Seattle’s First Walk-Up Coronavirus Testing Site to Open in Rainier Beach

by Carolyn Bick


Starting tomorrow, the city will see its first walk-up novel coronavirus testing site at the Atlantic City Boat Ramp across from Rainier Beach High School in South Seattle.

The University of Washington School of Medicine specifically picked the site, because “there is great need in South Seattle,” the school’s Director of Healthcare Equity Paula Houston said.

“We realized after we started looking at some of our own data, and realizing that we were seeing an uptick in the positive cases of limited English-proficient patients and in our Black and Latinx patients, as well,” Houston said. “We started collecting and tracking and monitoring the data, and started seeing that it was increasing from the time we started collecting from around the end of March until now.”

The team realized there weren’t many testing sites available in these communities, despite a national trend showing that communities of color are most at risk of death from COVID-19, the disease caused by the novel coronavirus.

The site, which opens for business at 10 a.m. on April 22, will be open on Wednesdays and Saturdays from 10 a.m.–3 p.m. Houston said the site will have the capacity to test 100 people per day, and that medical staff have planned to be there for the next three months, at least. She said they will be utilizing the Healthcare for the Homeless van, which currently serves as a mobile testing site for homeless and housing-insecure individuals the other five days of the week.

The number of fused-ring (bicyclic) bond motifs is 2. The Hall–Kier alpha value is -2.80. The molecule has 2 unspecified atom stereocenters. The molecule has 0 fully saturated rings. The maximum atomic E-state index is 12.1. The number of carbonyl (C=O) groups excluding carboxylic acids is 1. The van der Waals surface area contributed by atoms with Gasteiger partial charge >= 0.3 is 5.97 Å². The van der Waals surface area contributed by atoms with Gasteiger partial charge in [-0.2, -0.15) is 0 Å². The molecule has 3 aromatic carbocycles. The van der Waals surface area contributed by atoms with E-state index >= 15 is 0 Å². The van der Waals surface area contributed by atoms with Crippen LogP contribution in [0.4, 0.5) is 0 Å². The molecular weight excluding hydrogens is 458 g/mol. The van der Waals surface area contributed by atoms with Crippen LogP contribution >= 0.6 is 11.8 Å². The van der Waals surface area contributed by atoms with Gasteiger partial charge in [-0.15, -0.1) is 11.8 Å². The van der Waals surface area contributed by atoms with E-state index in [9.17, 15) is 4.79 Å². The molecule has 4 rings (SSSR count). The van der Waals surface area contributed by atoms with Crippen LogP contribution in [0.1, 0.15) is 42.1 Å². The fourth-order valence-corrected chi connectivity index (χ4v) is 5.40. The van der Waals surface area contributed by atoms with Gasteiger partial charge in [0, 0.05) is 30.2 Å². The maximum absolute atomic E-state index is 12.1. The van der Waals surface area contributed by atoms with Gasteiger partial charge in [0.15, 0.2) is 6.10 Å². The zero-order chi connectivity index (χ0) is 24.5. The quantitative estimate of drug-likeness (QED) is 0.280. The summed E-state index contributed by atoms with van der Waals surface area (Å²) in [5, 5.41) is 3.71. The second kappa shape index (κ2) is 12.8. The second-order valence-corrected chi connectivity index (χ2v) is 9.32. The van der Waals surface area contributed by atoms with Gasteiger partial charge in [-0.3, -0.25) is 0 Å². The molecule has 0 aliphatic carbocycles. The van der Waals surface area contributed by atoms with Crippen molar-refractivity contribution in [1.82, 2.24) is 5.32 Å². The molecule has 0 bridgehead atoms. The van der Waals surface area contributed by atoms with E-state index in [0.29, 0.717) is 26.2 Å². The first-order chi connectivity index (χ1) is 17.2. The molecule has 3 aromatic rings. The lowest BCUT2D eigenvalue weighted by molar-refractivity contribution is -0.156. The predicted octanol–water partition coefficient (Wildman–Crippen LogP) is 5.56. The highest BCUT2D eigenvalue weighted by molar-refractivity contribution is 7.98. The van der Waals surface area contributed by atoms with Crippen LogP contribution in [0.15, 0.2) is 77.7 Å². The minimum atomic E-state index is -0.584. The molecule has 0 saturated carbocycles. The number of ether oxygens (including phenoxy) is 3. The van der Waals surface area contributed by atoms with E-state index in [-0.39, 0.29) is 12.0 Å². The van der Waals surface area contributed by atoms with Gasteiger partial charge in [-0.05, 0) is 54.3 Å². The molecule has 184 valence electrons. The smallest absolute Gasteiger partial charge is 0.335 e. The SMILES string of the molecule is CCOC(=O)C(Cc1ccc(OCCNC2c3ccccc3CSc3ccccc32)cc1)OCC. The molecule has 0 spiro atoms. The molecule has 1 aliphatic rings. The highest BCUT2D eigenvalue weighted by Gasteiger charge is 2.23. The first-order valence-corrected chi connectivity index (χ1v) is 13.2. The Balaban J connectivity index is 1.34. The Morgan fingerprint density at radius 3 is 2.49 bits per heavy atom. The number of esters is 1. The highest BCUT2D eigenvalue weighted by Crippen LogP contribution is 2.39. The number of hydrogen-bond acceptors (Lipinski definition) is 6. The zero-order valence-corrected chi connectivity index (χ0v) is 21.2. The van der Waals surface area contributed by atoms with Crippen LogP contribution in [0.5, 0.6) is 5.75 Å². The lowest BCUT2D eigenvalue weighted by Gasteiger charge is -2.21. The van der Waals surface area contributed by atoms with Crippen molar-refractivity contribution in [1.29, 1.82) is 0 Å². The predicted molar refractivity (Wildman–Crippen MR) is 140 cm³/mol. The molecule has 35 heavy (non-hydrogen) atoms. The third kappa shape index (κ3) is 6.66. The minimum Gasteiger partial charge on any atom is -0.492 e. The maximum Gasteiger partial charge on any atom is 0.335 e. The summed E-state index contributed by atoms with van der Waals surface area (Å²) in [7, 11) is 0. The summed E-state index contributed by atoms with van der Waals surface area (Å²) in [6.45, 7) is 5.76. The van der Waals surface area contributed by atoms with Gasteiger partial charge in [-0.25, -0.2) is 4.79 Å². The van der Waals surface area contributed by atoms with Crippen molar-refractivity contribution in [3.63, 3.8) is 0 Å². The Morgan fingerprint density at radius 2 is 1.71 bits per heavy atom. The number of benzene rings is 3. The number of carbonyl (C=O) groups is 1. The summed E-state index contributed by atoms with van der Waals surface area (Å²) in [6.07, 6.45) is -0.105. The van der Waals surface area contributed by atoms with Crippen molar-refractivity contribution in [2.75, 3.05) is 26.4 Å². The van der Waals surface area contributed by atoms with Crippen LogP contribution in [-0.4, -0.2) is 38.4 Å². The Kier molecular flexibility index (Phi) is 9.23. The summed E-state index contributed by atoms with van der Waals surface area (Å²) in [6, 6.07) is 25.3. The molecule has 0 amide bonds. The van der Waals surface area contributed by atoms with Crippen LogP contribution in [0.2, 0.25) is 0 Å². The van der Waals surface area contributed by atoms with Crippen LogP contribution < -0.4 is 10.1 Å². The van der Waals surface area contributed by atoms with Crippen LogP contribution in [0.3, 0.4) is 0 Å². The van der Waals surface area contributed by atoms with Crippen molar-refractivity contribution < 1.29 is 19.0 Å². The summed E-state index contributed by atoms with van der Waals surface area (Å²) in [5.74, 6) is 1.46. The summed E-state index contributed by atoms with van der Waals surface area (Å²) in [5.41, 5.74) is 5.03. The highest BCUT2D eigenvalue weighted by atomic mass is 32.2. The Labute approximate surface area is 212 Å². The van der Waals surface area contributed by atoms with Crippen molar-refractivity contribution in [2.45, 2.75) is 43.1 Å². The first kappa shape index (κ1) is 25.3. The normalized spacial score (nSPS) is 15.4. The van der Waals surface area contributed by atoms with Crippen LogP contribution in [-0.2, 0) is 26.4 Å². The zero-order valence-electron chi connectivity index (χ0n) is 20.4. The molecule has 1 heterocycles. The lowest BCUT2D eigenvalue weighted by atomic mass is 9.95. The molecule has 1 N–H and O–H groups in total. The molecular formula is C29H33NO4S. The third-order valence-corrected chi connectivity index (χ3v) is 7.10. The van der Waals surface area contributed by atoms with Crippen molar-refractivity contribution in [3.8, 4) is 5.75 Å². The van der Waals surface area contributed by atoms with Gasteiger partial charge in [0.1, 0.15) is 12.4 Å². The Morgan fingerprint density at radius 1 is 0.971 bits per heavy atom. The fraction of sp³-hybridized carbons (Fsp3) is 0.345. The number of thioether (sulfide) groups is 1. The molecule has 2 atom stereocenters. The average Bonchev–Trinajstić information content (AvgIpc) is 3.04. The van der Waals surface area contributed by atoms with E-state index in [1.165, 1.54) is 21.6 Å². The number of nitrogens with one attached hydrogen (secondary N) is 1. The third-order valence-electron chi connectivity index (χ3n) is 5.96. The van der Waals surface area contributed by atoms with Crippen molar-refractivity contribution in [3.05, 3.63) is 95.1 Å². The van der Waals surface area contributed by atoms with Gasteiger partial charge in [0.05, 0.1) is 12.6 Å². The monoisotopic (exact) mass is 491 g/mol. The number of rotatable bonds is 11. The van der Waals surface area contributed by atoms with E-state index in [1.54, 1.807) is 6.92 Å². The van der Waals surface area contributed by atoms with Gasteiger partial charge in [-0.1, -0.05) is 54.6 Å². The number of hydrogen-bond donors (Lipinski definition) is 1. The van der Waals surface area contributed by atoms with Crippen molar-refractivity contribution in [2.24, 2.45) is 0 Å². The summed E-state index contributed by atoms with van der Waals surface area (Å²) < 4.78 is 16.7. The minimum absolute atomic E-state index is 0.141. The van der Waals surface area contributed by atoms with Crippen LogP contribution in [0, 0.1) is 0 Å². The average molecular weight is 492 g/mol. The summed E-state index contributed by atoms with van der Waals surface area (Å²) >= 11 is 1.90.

What makes this site unique from all other regular testing sites is that it’s the city’s first walk-through and drive-through testing site to accommodate those who may need to be tested but do not have a car or a driver’s license. No appointments will be necessary, and registration will be on-site, Houston said. There will also be translated flyers and telephonic interpreters available in several languages.

She said staff at the site will be collecting demographic information, but, as with all information collected at clinics or doctor’s offices, it will be kept confidential. Staff will not be asking people for their citizenship status.

“We do want to collect race, ethnicity, and language data, because if we don’t collect that, then, as we’re seeing in the King County data, we don’t really know what the burden of disease is within our communities, and in order to be able to better serve then, we need to actually know that information,” Houston said.

Staff will be ensuring social distancing practices on-site, and will be wearing personal protective equipment, as per current Centers for Disease Control guidelines.

The van is being funded by a $2 million grant from the Paul G. Allen Family Foundation. Houston said the team also secured another $1 million internally to fund another van that will serve other vulnerable populations in South King County. Though they have not yet committed to other sites, she said they are looking at places like South Park, White Center, and Tukwila, where large populations of immigrants and non-native English speakers reside.

The testing site will be open Wednesdays and Saturdays from 10 a.m.–3 p.m. at the Atlantic City Boat Ramp, 8702 Seward Park Ave South, Seattle, WA, 98118. No appointment is necessary.

Featured image: A person wearing a mask walks past the mural outside Franklin High School in Seattle, Washington, on March 29, 2020. (Photo: Carolyn Bick)


Carolyn Bick is a journalist and photographer based in South Seattle. They can be reached here.

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